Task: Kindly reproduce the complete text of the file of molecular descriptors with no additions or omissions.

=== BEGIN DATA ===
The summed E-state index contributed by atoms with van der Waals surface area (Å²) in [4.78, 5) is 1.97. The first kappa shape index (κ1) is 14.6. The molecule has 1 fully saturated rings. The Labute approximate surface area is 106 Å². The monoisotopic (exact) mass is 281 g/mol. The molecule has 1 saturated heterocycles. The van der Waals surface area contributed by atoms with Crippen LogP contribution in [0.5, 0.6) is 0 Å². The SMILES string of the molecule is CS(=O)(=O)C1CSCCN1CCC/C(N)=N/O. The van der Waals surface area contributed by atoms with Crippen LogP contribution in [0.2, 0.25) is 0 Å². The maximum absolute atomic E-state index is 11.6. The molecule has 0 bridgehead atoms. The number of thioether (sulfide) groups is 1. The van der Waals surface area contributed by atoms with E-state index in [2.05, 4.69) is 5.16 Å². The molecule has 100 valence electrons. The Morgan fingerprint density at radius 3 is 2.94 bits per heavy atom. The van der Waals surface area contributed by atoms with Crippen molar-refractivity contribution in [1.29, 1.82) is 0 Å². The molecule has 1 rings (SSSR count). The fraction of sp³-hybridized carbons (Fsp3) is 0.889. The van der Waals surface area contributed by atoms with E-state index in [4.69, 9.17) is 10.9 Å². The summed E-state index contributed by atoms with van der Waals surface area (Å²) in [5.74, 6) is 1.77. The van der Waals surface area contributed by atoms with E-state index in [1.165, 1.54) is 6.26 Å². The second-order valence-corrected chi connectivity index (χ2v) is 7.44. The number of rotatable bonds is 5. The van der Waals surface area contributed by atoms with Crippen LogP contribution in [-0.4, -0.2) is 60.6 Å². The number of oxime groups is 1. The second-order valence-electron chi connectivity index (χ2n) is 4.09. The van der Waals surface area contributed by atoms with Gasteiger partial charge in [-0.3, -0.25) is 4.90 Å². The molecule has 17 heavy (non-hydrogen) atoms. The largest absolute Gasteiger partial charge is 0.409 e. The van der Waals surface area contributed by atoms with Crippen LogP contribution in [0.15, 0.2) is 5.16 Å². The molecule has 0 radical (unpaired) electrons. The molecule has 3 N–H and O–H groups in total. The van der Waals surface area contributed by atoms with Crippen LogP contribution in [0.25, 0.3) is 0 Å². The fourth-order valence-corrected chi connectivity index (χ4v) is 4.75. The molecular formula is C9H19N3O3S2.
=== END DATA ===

The summed E-state index contributed by atoms with van der Waals surface area (Å²) in [4.78, 5) is 1.97. The first kappa shape index (κ1) is 14.6. The molecule has 1 fully saturated rings. The Labute approximate surface area is 106 Å². The monoisotopic (exact) mass is 281 g/mol. The molecule has 1 saturated heterocycles. The van der Waals surface area contributed by atoms with Crippen LogP contribution in [0.5, 0.6) is 0 Å². The SMILES string of the molecule is CS(=O)(=O)C1CSCCN1CCC/C(N)=N/O. The van der Waals surface area contributed by atoms with Crippen LogP contribution in [0.2, 0.25) is 0 Å². The maximum absolute atomic E-state index is 11.6. The molecule has 0 bridgehead atoms. The number of thioether (sulfide) groups is 1. The van der Waals surface area contributed by atoms with E-state index in [2.05, 4.69) is 5.16 Å². The molecule has 100 valence electrons. The Morgan fingerprint density at radius 3 is 2.94 bits per heavy atom. The van der Waals surface area contributed by atoms with Crippen molar-refractivity contribution in [1.29, 1.82) is 0 Å². The molecule has 1 rings (SSSR count). The fraction of sp³-hybridized carbons (Fsp3) is 0.889. The van der Waals surface area contributed by atoms with E-state index in [4.69, 9.17) is 10.9 Å². The summed E-state index contributed by atoms with van der Waals surface area (Å²) in [5.74, 6) is 1.77. The van der Waals surface area contributed by atoms with E-state index in [1.165, 1.54) is 6.26 Å². The second-order valence-corrected chi connectivity index (χ2v) is 7.44. The number of rotatable bonds is 5. The van der Waals surface area contributed by atoms with Crippen LogP contribution in [-0.4, -0.2) is 60.6 Å². The number of oxime groups is 1. The second-order valence-electron chi connectivity index (χ2n) is 4.09. The van der Waals surface area contributed by atoms with Gasteiger partial charge in [-0.3, -0.25) is 4.90 Å². The molecule has 17 heavy (non-hydrogen) atoms. The largest absolute Gasteiger partial charge is 0.409 e. The van der Waals surface area contributed by atoms with Crippen LogP contribution in [0.15, 0.2) is 5.16 Å². The molecule has 0 radical (unpaired) electrons. The molecule has 3 N–H and O–H groups in total. The van der Waals surface area contributed by atoms with Crippen LogP contribution in [0.25, 0.3) is 0 Å². The fourth-order valence-corrected chi connectivity index (χ4v) is 4.75. The molecular formula is C9H19N3O3S2.